|Subj: Re: Career Choice - Full Posting--(long
Date: 10/20/99 9:54:19 AM Eastern Daylight Time
To: alextrainer@YAHOO.COM, TRDEV-L@LISTS.PSU.EDU
I'm posting this to the list as well as replying directly to alextrainer because I hope my comments might stir a few pots (grin).
In a message dated 10/19/99 9:50:22 PM Eastern Daylight Time, alextrainer@YAHOO.COM writes:
> While the job will offer about $10000 more per year, I
> wonder if getting experience with one company's
> software will really help me long-term. I know the
> more in-depth experience with database software will
> help, since I don't have that at my current job.
My experience may help:
I recently moved from a job specializing in management training, some OD interventions, and similar stuff to a job designing and delivering training in proprietary software (access control software and its related hardware). Three years ago, I would have never predicted that an electrical multimeter would have been one of the tools I use regularly--indeed, I would not have predicted that I would use one at all except to make sure the battery on my boat was properly charged before a weekend outing. The move was easy because I had been designing training for this company on a contract basis for a couple of years and already knew the products and the people. (You can visit my website for a little more information on my background and on this transition.)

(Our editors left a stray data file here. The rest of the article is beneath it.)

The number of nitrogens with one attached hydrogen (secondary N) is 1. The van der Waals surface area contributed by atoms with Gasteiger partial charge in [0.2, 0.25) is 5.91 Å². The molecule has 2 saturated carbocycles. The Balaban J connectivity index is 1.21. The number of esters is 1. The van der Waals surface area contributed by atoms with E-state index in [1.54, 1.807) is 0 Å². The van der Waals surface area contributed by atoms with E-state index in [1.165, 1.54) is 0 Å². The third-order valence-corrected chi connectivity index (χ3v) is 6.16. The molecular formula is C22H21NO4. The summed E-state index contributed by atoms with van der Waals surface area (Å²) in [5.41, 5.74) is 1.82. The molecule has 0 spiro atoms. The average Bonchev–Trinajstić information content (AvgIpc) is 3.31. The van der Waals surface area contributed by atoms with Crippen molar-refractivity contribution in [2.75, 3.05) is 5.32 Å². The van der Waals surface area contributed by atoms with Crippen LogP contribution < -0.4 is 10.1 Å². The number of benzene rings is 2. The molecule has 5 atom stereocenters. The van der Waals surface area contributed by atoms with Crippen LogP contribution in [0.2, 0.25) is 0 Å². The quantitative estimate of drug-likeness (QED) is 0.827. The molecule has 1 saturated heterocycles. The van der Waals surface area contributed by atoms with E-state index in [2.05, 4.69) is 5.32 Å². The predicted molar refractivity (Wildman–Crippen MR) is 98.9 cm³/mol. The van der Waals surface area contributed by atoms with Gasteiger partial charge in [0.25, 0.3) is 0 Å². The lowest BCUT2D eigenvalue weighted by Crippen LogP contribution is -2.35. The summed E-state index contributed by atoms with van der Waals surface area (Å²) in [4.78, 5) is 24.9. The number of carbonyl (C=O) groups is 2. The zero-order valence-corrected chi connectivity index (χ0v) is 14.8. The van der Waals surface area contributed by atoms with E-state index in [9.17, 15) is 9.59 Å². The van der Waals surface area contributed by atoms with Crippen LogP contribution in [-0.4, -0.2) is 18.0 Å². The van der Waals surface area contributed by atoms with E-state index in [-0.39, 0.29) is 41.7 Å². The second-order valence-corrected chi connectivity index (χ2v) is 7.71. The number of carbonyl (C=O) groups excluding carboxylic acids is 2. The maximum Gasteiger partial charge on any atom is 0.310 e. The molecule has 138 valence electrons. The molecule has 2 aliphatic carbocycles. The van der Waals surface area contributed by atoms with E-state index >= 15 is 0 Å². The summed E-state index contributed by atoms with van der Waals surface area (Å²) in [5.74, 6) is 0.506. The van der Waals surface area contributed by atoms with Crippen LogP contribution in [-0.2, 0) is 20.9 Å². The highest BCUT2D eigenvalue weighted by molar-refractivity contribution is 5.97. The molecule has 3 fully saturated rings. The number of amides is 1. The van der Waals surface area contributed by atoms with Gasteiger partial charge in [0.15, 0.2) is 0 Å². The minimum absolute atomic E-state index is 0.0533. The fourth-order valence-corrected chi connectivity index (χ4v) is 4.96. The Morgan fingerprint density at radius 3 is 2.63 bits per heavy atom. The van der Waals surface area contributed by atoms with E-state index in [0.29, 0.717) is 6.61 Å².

I have not found this to be at all restrictive. Learning about Checkpoint's apps has led me to learn a lot more about computers in general. I have had to become familiar with aspects of Win 98 (and I was good at Windows as an amateur) and Win NT 4.0 (about which I knew nothing) that I never would have learned otherwise.
I have also confirmed what I always believed: good training is good training. The same techniques that, early in my career, I used to train waiters to wait tables and, later in my career, I used to train managers to assess discipline, work now to train technicians to install, configure, and troubleshoot access control systems. Indeed, applying my tool kit in a new environment has increased my skill at using these tools.